Many of our patients were treated with OAC due to previous MVR and aortic valve replacement, in a similar manner with the literature.23 Again, most of our patients were in the category of ASA III and had comorbid diseases. Of the surgical procedures, 96.7% were in major surgical categories. In our experience, laparoscopic cholecystectomy was the most common surgical procedure (n = 24; 39.3%). Bleeding was encountered in only 2 of the patients who had laparoscopic cholecystectomy (18.3%). The largest series involving laparoscopic cholecystectomy in this group of anticoagulated patients included 44 patients.24 Enoxaparin was used for bridge anticoagulation in that study. Postoperative bleeding was observed in 11 (25%) of 44 patients.24 Thromboembolism cases have not been reported in the same study. Again, bleeding was not reported in 33 patients on warfarin undergoing elective laparoscopic cholecystectomy and was given bridging therapy with LMWH.24 In our study, the likelihood of bleeding seems to be quite high in patients on warfarin undergoing elective laparoscopic cholecystectomy compared with mentioned former series. We did not find thromboembolism in these patients. There are few related studies and consensus in the literature in this ratio. Again, bridging therapy protocol to be applied in these patients is still unclear. Larger prospective clinical studies are needed for this condition to be set forth more clearly. Different rates of major hemorrhage were reported when the series of different branches of surgical operations were evaluated.21–24 These rates vary over a wide range of 0.7 to 27.5%.21–25 In the same study, thromboembolism was reported in a ratio of 0.4 to 3.6%.21–25 Although none of our patients developed thromboembolism, the major bleeding rate was 11.5% in our study.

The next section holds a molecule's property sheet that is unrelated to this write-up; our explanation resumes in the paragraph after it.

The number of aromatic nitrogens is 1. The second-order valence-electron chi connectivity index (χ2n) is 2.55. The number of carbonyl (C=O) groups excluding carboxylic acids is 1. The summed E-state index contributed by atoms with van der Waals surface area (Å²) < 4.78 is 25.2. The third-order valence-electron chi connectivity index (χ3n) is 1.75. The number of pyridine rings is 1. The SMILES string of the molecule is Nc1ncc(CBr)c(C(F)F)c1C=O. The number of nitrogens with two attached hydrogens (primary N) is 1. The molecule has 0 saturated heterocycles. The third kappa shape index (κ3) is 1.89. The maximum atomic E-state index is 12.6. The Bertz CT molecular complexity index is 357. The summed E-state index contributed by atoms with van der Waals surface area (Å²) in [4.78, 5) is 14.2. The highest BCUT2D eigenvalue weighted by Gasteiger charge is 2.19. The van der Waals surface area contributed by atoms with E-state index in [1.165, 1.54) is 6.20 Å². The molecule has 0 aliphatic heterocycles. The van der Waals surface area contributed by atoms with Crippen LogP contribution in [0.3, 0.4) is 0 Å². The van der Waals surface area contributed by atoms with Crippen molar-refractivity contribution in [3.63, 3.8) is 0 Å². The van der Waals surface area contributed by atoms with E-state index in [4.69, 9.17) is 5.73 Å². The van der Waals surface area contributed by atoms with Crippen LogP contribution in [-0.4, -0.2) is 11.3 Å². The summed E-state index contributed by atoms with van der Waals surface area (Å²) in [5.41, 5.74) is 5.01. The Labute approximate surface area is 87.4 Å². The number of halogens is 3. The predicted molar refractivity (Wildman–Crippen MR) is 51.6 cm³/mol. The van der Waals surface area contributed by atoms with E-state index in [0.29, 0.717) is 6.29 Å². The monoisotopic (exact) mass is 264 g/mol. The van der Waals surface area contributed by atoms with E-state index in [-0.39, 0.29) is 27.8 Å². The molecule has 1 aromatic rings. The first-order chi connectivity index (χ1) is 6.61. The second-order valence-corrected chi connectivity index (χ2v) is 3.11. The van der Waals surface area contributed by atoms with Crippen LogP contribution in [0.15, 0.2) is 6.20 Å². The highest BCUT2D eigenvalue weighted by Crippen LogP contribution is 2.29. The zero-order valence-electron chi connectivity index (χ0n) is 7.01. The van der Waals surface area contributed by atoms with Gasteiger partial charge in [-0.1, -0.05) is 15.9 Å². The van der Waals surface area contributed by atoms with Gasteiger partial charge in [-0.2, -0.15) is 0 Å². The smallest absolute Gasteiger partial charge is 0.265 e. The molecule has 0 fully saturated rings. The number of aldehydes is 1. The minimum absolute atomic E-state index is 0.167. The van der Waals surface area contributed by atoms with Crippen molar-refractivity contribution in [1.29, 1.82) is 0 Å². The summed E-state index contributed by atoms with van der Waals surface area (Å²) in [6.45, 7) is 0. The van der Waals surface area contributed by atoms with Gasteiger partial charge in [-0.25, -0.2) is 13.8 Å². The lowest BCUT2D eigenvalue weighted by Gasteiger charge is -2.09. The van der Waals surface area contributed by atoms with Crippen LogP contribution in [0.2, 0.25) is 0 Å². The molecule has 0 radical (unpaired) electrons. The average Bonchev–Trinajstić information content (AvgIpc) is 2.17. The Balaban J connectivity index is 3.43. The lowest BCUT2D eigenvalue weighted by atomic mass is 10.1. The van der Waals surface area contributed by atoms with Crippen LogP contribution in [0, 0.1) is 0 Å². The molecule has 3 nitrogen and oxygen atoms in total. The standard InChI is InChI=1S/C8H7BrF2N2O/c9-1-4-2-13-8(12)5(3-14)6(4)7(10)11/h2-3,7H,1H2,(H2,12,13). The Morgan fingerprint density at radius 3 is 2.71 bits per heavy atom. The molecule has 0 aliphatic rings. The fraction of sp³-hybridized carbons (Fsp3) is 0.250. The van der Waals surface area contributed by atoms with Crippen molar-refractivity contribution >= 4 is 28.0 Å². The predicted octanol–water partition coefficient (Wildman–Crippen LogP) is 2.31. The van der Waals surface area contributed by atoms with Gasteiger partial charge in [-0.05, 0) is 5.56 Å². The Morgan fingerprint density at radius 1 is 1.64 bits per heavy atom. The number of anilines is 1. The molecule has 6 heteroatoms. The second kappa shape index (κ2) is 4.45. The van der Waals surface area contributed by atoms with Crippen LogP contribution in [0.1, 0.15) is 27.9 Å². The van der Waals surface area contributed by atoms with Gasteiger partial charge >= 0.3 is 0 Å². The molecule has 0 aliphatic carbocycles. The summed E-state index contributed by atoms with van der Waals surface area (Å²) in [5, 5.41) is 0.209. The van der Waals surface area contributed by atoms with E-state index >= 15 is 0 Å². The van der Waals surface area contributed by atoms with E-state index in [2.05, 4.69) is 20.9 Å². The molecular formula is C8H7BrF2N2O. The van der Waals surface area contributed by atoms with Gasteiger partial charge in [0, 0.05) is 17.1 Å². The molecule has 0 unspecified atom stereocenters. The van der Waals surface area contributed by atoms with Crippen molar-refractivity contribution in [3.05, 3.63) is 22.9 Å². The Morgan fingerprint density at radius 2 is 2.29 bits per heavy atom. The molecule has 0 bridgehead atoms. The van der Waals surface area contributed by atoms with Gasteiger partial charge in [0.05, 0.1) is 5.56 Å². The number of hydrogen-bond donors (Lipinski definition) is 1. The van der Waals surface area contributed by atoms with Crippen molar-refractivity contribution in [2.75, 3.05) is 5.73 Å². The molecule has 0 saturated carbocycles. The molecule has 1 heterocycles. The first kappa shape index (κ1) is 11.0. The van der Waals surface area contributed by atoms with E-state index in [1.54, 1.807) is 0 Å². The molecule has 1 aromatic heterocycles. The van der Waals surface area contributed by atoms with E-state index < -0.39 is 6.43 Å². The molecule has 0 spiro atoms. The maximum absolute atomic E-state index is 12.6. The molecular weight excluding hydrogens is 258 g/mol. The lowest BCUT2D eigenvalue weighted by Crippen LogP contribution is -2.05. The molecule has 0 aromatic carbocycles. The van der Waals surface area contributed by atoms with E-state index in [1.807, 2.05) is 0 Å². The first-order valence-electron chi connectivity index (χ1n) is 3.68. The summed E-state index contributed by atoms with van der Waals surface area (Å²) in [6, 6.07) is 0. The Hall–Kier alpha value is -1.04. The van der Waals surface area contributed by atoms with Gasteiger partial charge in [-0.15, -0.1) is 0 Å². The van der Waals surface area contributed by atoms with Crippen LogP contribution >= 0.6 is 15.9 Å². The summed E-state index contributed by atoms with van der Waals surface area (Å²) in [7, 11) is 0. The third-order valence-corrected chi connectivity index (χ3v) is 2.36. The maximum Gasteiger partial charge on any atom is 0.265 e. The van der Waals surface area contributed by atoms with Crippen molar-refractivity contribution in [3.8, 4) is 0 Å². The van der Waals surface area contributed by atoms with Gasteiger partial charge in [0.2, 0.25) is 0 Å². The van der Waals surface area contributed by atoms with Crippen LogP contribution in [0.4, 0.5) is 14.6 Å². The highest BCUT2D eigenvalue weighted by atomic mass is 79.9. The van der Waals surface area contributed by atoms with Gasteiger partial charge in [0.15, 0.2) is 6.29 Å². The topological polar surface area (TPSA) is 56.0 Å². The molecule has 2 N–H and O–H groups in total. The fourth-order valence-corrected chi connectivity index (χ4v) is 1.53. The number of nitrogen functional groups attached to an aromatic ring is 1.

Comorbid pathologies and presence of major surgery are reported to be the independent risk factors for bleeding.21–25 In our experience, major bleeding was observed in 16.9% of 59 patients who had major surgery and no bleeding was observed in patients having minor surgery. However, our study did not determine the effects of comorbid diseases on bleeding. Unlike some other studies, absence of different branches of surgical operations (especially orthopedic and cardiac surgery) and usage of heparin for bridging therapy may have been the reason that thromboembolism was not seen in our series.19–25 However, as we noted earlier, larger prospective clinical studies are needed for this situation to be demonstrated more clearly. Duration of the surgery which was not specified in previous studies was seen to be an independent risk factor for bleeding in our study. In addition, the duration of hospital stay in these patients was found to be longer, as reported in previous studies.23